That’s what led to her 1997 degree from BYU Marriott’s Master of Organizational Behavior (MOB) program, which has since been included in the school’s MBA program, OBHR emphasis. The program was an ideal match for her background in psychology and work experience in HR. “So much of what we know about organizational systems and behavior has a lot of grounding in behavioral sciences—being able to understand motivations and habits and why people behave how they behave,” she observes. “It was a nice marriage of disciplines.”
Crook met Matt in a Russian class at Utah State, where he was studying finance. He put himself through school by running a small auto-glass business, eventually moving operations down to Provo when Crook began her MOB program.
“My husband is a free spirit,” Crook says. “He likes to be outdoors. He grew up on a dairy farm fixing equipment. He loves people, he’s very outgoing, and he realized that doing his own business, being able to interact with customers and use his hands, was more suited for him than a corporate position. Matt has had flexibility in his work while I historically had a corporate job,” she says. “And that worked well. We have had a nice balance.”
Crook began her corporate climb by accepting a job offer with Intel after finishing her MOB. The couple headed to Arizona, where Crook worked at Intel’s campus and Matt built up his business, Service Auto Glass. Two years after the move, and with their careers off to a great start, the two welcomed their first child.
“Intel is such a lovely company for a working mom,” Crook says. Leaving her son was difficult, but her managers helped to ease the transition. “They let me work part-time, they let me work some flexible hours, and they allowed me the ability to ramp back in to work. They were so great baby after baby.”
As her family expanded, so did her career-growth opportunities. Crook was working with international teams and traveling regularly to Asia, Europe, and the Middle East when she found out she was pregnant with her fourth child. Feeling the competing demands of family and work closing in, Crook sat down with her manager for that pivotal discussion in which she realized that, while her skill set would always be in demand, her kids wouldn’t be young forever. After that chat, Crook was set: her next gig would be stay-at-home mom.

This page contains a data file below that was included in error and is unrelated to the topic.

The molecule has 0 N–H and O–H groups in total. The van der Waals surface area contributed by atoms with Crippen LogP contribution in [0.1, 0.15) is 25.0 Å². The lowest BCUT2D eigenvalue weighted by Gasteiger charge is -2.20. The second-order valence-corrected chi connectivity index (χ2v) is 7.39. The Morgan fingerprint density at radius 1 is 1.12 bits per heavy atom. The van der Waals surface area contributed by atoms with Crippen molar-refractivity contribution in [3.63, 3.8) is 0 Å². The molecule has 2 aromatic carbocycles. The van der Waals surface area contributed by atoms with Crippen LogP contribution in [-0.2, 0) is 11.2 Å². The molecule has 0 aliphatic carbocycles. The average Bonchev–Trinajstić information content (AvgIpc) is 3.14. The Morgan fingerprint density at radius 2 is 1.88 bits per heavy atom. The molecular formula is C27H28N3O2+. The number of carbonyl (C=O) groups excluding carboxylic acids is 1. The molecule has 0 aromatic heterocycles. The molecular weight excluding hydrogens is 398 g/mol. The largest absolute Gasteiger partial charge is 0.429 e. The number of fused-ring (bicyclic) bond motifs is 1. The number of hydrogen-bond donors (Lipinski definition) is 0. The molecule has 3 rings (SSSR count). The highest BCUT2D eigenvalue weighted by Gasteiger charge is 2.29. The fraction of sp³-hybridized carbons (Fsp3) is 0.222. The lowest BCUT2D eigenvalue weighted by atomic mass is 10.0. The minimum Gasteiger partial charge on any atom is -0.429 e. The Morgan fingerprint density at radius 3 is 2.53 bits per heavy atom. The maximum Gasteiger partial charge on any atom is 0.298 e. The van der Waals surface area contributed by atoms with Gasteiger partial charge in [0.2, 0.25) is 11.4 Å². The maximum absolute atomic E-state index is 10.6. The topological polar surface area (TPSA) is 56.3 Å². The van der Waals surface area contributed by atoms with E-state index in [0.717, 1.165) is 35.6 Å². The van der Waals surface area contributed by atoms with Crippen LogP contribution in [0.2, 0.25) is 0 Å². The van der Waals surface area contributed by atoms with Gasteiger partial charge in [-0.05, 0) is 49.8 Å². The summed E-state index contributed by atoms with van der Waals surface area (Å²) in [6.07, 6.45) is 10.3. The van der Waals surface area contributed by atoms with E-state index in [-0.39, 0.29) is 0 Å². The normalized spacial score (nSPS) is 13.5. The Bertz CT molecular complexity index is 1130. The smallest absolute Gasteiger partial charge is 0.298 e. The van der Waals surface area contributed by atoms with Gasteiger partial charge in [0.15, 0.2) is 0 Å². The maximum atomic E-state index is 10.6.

Focusing on Family
Crook’s dive into the world of full-time diaper, homework, and carpool duty was not easy. Staying home was a challenge. Until that point in her life, Crook had been intently focused on achievement; there were outcomes to deliver, goals to execute, and jobs to do.
“I was always doing,” Crook explains. “I followed an extremely regimented schedule. When I quit, I realized that I had put a lot of my identity into my career. You get a lot of accolades while you’re at work, especially if you’re a strong performer. Your job becomes part of who you are.”
She came to enjoy the slow pace while keeping her mind sharp by reading, attending alumni functions, and keeping her professional network alive. She also helped with her husband’s auto-glass business, overseeing HR as they built up the business in both Arizona and California. “I had to realize that I wasn’t just what I did from a career perspective,” Crook says. “I realized that being a mother was the most important identity for me. I needed to learn how to just be okay with being present, being with my kids, playing with them, and spending time with them.”
Looking back, Crook feels confident that the choice to stay home was the right choice for her.
For one thing, the mom gig paid off in the form of four great teenagers. “We’ve been lucky to have wonderful kids who are nice, respectful teenagers, and I feel like a lot of that is because of the investment that I had put in when they were little,” she explains.